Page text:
You can bet that by the time the credits roll on election day, Dad will have shown he knew a thing or two after all, and the young lads will have learned some useful life lessons. (National’s Paul Foster-Bell is the Ned Flanders-like doofus down the street. Purely a sympathy vote.)

In Wellington’s cerebral fashion, Shaw/Whittington are the capital city’s version of the Jacinda Ardern vs Nicki Kaye contest in Auckland Central. Robertson remains a shoo-in to win the electorate, regardless of the tide level for the Labour Party, nationally. He has largely Goff-proofed himself, by being an exceptional electorate MP. Shaw and Whittington however, are a pretty fascinating example of clashing political styles. Any political science class should get ahold of this week’s Back Benches show on TVNZ7 for a lesson in how – and how not to – do politics on television.

Neither Whittington or Shaw is likely to get into Parliament this year. In Shaw’s case, that’s something of a tragedy for the Greens because he embodies the party’s aspirations for voter outreach. We’ve come a long way from lentils and Morris dancing, given the background of this guy.

That’s what made the Back Benches contrast so interesting. I hate to hark back to the ancient wisdom of Marshall McLuhan and his notions of ‘hot’ and ‘cool’ media platforms – but Shaw does have the ‘cool’ nature of television communication down pat. You don’t overplay on TV, you underplay, you keep the gestures small. You must be articulate, but relaxed with it. Shaw did this brilliantly, despite flubbing his final 30 second pitch to the camera autocue.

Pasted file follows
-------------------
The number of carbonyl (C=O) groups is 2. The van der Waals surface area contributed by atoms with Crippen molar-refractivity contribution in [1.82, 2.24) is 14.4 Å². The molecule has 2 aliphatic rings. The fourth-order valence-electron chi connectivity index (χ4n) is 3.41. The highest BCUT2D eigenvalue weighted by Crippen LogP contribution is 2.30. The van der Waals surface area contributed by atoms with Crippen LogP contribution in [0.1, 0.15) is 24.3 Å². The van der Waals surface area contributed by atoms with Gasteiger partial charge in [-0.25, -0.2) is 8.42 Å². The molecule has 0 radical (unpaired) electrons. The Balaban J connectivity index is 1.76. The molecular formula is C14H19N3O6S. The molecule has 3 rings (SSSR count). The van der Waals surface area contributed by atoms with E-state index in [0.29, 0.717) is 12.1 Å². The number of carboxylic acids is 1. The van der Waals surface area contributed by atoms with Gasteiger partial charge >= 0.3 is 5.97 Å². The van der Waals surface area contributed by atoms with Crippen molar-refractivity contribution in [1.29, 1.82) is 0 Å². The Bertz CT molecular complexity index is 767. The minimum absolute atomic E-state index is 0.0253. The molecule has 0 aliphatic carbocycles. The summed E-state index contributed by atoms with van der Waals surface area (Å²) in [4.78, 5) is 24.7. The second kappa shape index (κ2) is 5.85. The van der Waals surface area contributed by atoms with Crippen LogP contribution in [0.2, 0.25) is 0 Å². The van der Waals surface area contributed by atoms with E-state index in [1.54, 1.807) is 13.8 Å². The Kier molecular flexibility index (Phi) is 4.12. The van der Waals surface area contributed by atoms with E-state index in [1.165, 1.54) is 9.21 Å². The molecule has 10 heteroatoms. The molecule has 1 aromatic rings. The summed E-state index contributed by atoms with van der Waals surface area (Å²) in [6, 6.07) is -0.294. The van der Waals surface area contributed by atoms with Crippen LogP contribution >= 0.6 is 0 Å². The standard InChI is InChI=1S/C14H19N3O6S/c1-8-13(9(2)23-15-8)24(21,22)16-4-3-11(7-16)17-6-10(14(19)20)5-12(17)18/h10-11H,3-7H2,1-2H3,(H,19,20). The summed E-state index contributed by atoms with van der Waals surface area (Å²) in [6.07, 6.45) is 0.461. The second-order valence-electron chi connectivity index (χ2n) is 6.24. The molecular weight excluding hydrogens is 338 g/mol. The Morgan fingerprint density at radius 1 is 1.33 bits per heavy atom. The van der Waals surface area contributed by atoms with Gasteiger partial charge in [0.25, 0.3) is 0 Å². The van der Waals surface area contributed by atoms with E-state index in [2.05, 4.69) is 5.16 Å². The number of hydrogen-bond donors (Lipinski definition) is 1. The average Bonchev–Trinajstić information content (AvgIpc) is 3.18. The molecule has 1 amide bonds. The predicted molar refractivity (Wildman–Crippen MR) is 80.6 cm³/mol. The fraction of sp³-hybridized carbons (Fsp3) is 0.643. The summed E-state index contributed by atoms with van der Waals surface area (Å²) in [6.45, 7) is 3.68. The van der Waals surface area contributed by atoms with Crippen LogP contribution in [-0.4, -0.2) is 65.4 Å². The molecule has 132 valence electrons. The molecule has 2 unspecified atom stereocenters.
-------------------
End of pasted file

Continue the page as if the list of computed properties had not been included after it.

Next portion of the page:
By contrast, Whittington provided almost a case study in misreading the medium. The same ‘hot’ intellectual intensity that may work in the cut and thrust of a debating contest looks simply hyperactive on television. (There’s a thin line between staying on message and monomania.) As McLuhan kept reminding us about the nature of television – you are a guest in peoples’ homes. Try to remember not to come in and hector them, and don’t vomit on the rug.

For a lot of new candidates, this year’s contest was always going to be a learning curve. In his particular case, Whittington has to learn (a) how to dial it back and (b) how to vary the pitch. Even in the hotter context of the Aro St candidates meeting last night, Whittington’s attempts at levity tended to misfire – at least for anyone whose idea of party fun doesn’t involve being trapped in a corner by someone telling you why you should read The Fountainhead.

I know I’m talking only about style, but given that television is the prime vehicle for political communication, it is important. It’s one reason why John Key is so successful – he plays relaxed, articulate and intimate very well indeed. Phil Goff sounds strident, shouty and whiny by comparison. Unfortunately, Shaw is one of a number of excellent candidates ( eg Holly Walker, Jan Logie) far more capable than some of the dead wood ahead of them on the Greens list. I know, the Greens are rating through the roof right now. As with the pro-MMP people, the challenge will be to maintain the momentum – and keep something in reserve to stop the traditional erosion of Green support during the last few days of the campaign.